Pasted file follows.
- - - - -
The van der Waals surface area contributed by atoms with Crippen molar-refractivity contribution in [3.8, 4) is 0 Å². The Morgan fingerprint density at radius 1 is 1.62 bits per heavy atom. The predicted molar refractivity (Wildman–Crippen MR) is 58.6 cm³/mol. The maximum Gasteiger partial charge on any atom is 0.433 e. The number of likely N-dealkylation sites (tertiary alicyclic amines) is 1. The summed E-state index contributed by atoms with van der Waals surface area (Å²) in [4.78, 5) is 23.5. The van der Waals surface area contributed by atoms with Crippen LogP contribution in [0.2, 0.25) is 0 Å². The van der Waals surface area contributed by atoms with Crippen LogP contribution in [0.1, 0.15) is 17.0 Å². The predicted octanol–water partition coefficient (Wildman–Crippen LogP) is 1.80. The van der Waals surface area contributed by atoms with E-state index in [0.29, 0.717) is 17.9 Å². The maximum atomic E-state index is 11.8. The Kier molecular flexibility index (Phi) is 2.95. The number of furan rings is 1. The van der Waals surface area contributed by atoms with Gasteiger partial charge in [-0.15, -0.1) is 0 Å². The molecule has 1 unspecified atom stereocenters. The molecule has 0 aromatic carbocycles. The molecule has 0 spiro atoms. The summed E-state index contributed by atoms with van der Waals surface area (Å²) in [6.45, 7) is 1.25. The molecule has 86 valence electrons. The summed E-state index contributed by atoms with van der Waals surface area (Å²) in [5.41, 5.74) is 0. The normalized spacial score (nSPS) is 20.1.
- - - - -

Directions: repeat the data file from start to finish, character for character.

The van der Waals surface area contributed by atoms with Crippen molar-refractivity contribution in [3.8, 4) is 0 Å². The Morgan fingerprint density at radius 1 is 1.62 bits per heavy atom. The predicted molar refractivity (Wildman–Crippen MR) is 58.6 cm³/mol. The maximum Gasteiger partial charge on any atom is 0.433 e. The number of likely N-dealkylation sites (tertiary alicyclic amines) is 1. The summed E-state index contributed by atoms with van der Waals surface area (Å²) in [4.78, 5) is 23.5. The van der Waals surface area contributed by atoms with Crippen LogP contribution in [0.2, 0.25) is 0 Å². The van der Waals surface area contributed by atoms with Crippen LogP contribution in [0.1, 0.15) is 17.0 Å². The predicted octanol–water partition coefficient (Wildman–Crippen LogP) is 1.80. The van der Waals surface area contributed by atoms with E-state index in [0.29, 0.717) is 17.9 Å². The maximum atomic E-state index is 11.8. The Kier molecular flexibility index (Phi) is 2.95. The number of furan rings is 1. The van der Waals surface area contributed by atoms with Gasteiger partial charge in [-0.15, -0.1) is 0 Å². The molecule has 1 unspecified atom stereocenters. The molecule has 0 aromatic carbocycles. The molecule has 0 spiro atoms. The summed E-state index contributed by atoms with van der Waals surface area (Å²) in [6.45, 7) is 1.25. The molecule has 86 valence electrons. The summed E-state index contributed by atoms with van der Waals surface area (Å²) in [5.41, 5.74) is 0. The normalized spacial score (nSPS) is 20.1.